I assume the support for HNZ sales is because the Mp policy is to allow iwi and hapū to manage social housing. Which I think is a great idea but should be done in addition to state housing not as a replacement for.

                      I haven’t followed a lot of this, because I started to switch off from conversations here during Turia’s time when it was all about the greedy Māoris and limos. I also think that Whānau Ora got a lot of criticism from some pretty racist places.

                      Pt England I really haven’t gotten my head around. But from what you are saying Flavell and Fox aren’t being particularly competent?

                      I definitely think that there is potential for the Mp to choose National again. I just don’t see how pillorying them, or hoping they disappear from the face of the earth is a useful response to that.

                    • Karen

                      For some reason I can’t reply to Marty or you Weka so I am hoping you see this here.
                      Marty – it is not a treaty settlement. It is a commercial arrangement where Ngāti Paoa get a 20% share in a housing development on a public reserve in an area designated as high density. The people living there now and in the future need a bit of green space as well as somewhere to live. I grew up near Pt England so I know the area. It is between Glen Innes and Panmure and used to be mostly state housing when I was young. There are a lot of community events in the reserve and parts have high ecological value.

                      There is a lot of opposition within Ngāti Paoa to this deal as well as opposition from the community and Forest and Bird. Also, it is contrary to the Unitary Plan and sets a dangerous precedence for the government to sell off public reserve land for housing. My feeling is that Nick Smith wants desperately to say he’s freed up land for housing so the government are trying to make it more palatable by letting Ngāti Paoa develop at their own expense) a section of it. Peeni Henare discusses the deal in the first part of this interview.
                      http://www.waateanews.com//play_podcast?podlink=NTIyNDE=

                      Weka – the reality is that while thousands of state houses are being sold hundreds of families are living in cars and caravan parks. A large proportion of the homeless are Māori.

    • saveNZ 7.2

      +1 Bearded Git

  8. simonm 8

    Marama Fox claims: “I think in our hearts we are left-leaning liberals maybe.”

    Ha ha, good one! Fox is a socially conservative Mormon [the ones whose leader Joseph Smith had up to 40 wives, some as young as 14, for “spiritual reasons” ;o) ]. She sits somewhere to the right of Bill English on social justice issues like abortion and marriage equality.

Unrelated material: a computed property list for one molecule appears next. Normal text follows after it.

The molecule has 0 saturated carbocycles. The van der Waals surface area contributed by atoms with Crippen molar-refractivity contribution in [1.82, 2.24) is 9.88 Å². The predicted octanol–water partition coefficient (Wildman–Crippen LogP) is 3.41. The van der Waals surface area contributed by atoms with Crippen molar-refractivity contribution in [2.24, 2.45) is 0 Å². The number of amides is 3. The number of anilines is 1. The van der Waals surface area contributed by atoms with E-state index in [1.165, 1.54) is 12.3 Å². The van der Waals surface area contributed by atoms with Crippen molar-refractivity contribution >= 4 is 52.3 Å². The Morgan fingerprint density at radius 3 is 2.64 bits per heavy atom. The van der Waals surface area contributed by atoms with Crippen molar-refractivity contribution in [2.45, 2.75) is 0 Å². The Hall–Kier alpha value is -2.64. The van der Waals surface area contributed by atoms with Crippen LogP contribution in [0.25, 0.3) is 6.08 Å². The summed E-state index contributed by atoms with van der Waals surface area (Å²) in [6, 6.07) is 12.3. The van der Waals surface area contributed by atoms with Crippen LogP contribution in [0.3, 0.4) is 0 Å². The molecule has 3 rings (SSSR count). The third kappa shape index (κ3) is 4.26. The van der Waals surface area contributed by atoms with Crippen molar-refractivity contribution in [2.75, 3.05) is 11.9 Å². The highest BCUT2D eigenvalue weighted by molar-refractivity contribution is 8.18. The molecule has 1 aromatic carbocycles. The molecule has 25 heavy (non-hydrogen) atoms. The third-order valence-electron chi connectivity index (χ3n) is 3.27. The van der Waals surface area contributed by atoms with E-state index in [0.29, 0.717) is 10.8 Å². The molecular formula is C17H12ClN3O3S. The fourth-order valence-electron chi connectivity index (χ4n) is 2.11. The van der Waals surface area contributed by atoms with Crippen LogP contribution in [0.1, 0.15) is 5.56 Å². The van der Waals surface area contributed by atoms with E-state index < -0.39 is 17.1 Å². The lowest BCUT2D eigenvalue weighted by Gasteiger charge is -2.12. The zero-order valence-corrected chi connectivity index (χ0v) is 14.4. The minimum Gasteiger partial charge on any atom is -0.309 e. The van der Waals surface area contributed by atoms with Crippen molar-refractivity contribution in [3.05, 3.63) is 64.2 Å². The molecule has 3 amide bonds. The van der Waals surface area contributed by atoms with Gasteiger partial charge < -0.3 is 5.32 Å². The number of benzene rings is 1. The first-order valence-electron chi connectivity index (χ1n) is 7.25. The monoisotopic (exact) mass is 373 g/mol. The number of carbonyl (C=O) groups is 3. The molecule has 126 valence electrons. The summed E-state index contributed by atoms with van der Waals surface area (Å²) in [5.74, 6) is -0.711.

[she was referring to the Māori electorate in general. Please take more care with your quoting – weka]

    • simonm 8.1

      Not a bit of it. I strongly disagree with her position on both these issues and will happily call her out on them at any time.

      Fox has spent the last 9 years staunchly supporting the National government as NZ has gone further down the gurgler.

      Apparently we’re now supposed to believe she’ll just turn over a new leaf and become a “born again” progressive social democrat in a Labour-led government?
      Not me, chum.

      • weka 8.1.1

        “Apparently we’re now supposed to believe she’ll just turn over a new leaf and become a “born again” progressive social democrat in a Labour-led government?”

        I haven’t said that. If you don’t understand the post, ask for clarification.

        Are you saying that she is lying when she said she would support a L/G govt?

        • simonm 8.1.1.1

          I understood the post just fine, thanks.

          I have no doubt Fox and the Maori Party will attempt to join a Labour led government if they think that will save them from becoming an irrelevance in the NZ parliament once National gets the boot.

          Personally, I’d like to see Labour win all 7 seven Maori seats and the Maori party consigned to the annals of history. As far as I’m concerned they’re a few nobodies who propped up a Tory government which delighted in miring more of its citizens in poverty; all while its donors turned a once pristine environment into a giant sewer.

          • weka 8.1.1.1.1

            “I understood the post just fine, thanks.”

            Then I’ll thank you not to misrepresent my posts in your comments. Criticise Fox and the Mp all you like, but don’t misuse what I write to do it.

          • saveNZ 8.1.1.1.2

            +1 simonm

  9. simbit 9

    I haven’t voted for Labour since 199O (Margaret Austin, Yaldhurst). Voted Greens and ALCP since then. F&S debacle was predictable. I’m tempted with Willy Jackson’s commitment but also curious re NZF. I’m in Selwyn district, strong National territory. TBH I think NZ in an economic death spiral.

    • weka 9.1